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I was born, I'm currently living, and will eventually die. After that I face my judgment, and we'll talk then.


Monday, July 25, 2011


Thursday, July 21, 2011 was the 150th anniversary of the First Battle of Bull Run (aka, the First Battle of Manassas). The battle marked the first large-scale battle of the Civil War. Last year, I posted a section from my history thesis concerning the Battle. This year, I would like to post a story I wrote in honor of the occasion. Its an ok story, but I hope it conveys the depth and seriousness of the battle.

Without further ado. . .


Smoke clung to the earth, releasing its grip only when the stray soldier punctuated the shroud. The air screamed, echoing the screams of men dying, wrapped in darkness. Men who just two hours earlier joked about quick victory and “beating the Rebs” littered the ground. Few moved, either out of fear for or because of Death, whose anorexic head blinked here and there amongst the fallen men. His shadow darkened the sky.

I was there. I remember.

My leg was numb. I soon saw that it had been blown across the field, becoming its own casualty of war. Today I walk with a cane and a wooden leg, a reminder of that day, that ugly July day, when Hell and Heaven both stepped aside and let men regress to their inhuman roots.

I had joined the Army of the Union expecting a brief exchange of serious glances, without the accompanying violence. Yet violence reigned supreme back then. It still does. I may be old, but I’ve heard the news about the horrors in Europe, about those boys just killing to kill. I heard a rumor of a revolution in Russia, and that they burned Moscow to the ground. Maybe that was another story.

Moscow burning jumps into my mind when I think of violence. I remember a story my mom would tell me years ago. It involved that great Archbishop of New York. I remember he had that nickname: Dagger John. His enemies called him it first, but it became a sign of affection in my family. My little sister, when she was much younger, met the Archbishop after Mass one Sunday. She slipped on the wet cobblestones, and the Archbishop was there to catch her. She smiled at him and said, with out hesitation, “Thank you, Dagger John.” The Archbishop laughed, patter my sister on the head (she by now had realized what she had said and was blushing, making the Archbishop laugh even more), and went down the street. He glanced back once, as my mother was lecturing my sister on how to address bishops. We could hear his laugh echoing down the street, and my mother turned the same color as my sister. I laughed and my mother gave me a box on the ear.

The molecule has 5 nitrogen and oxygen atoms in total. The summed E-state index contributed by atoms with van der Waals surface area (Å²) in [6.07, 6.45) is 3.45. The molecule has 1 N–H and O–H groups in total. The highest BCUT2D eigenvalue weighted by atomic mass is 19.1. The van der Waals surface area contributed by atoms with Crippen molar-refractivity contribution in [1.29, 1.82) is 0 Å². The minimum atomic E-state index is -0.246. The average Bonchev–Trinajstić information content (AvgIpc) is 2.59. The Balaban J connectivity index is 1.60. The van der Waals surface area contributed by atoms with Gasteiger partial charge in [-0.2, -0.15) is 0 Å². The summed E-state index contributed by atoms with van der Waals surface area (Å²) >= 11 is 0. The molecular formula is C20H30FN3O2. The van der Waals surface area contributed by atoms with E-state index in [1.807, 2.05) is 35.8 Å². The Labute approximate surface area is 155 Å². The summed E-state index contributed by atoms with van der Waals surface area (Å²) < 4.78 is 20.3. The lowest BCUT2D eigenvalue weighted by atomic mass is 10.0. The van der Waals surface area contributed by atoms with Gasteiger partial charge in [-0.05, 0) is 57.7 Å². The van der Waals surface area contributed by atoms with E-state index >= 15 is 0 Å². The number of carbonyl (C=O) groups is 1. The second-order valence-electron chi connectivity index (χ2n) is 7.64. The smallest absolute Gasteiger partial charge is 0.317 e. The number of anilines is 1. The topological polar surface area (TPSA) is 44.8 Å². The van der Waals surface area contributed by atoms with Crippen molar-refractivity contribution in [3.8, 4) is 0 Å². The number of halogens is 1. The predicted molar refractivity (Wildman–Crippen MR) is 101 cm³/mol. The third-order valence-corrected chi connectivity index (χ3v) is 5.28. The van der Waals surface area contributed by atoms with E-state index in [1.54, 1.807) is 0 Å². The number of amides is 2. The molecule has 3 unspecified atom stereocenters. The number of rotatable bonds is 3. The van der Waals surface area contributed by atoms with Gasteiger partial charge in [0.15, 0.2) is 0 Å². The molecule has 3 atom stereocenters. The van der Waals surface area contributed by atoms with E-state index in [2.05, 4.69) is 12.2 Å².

That was not the story I wanted to tell. This story involves “Dagger John” and his stand against those Prodies who sought to pester us out of the city. The churches were burned. Children were not able to go to school without being insulted and mocked. Then Archbishop John gave a speech. Stop the violence, he said, or else New York would burn like Moscow. My mom did not understand what he meant, so I asked him one day. He said it was something about Napoleon. I do not recall exactly what he said, but he came alive as he described it, his eyes burning the same way Moscow did, I imagine, and he ended with a forceful “Sacred Heart of Jesus, Have Mercy!”

Nowadays, Moscow burns again.

Just like that field. How I wish I could forget. Yet at the same time I know I can’t.

As I said, I joined the Army expecting a quick finish to the war. My friends Colm, Dominic, and Daniel went with me to volunteer. Archbishop John stood outside, shaking our hands and patting us on our backs, thanking us for serving God and our country. The Army man explained to us what we already knew: New York would have an official brigade made up of Irish boys from the city. We wanted to join, and so we did. We ran home to tell our mothers. Colm’s mother cried, Dominic’s hit him, and Daniel’s smiled and hugged him.

My mother was silent. She looked at me for a moment, then went into her room.

I smelled whiskey on her that evening.

When we left the city to march south, there was a great parade. Everyone came out to send us off to the front. I kissed my mother and sister goodbye. Mother’s eyes were red with suppressed tears. I could tell. My sister could not control her eyes, and her face gleamed. Both gave half smiles as I kissed them, but I saw their fear. Then we all lined up and turned towards the Archbishop. He seemed tired, but he still stood smiling, his face alive with a faithful hope in us, in our brigade. Everyone had hope in us. We had hope in us. We were the sign of change, the sign that an Irish Catholic from the city was just as American as those Know-Nothing idiots.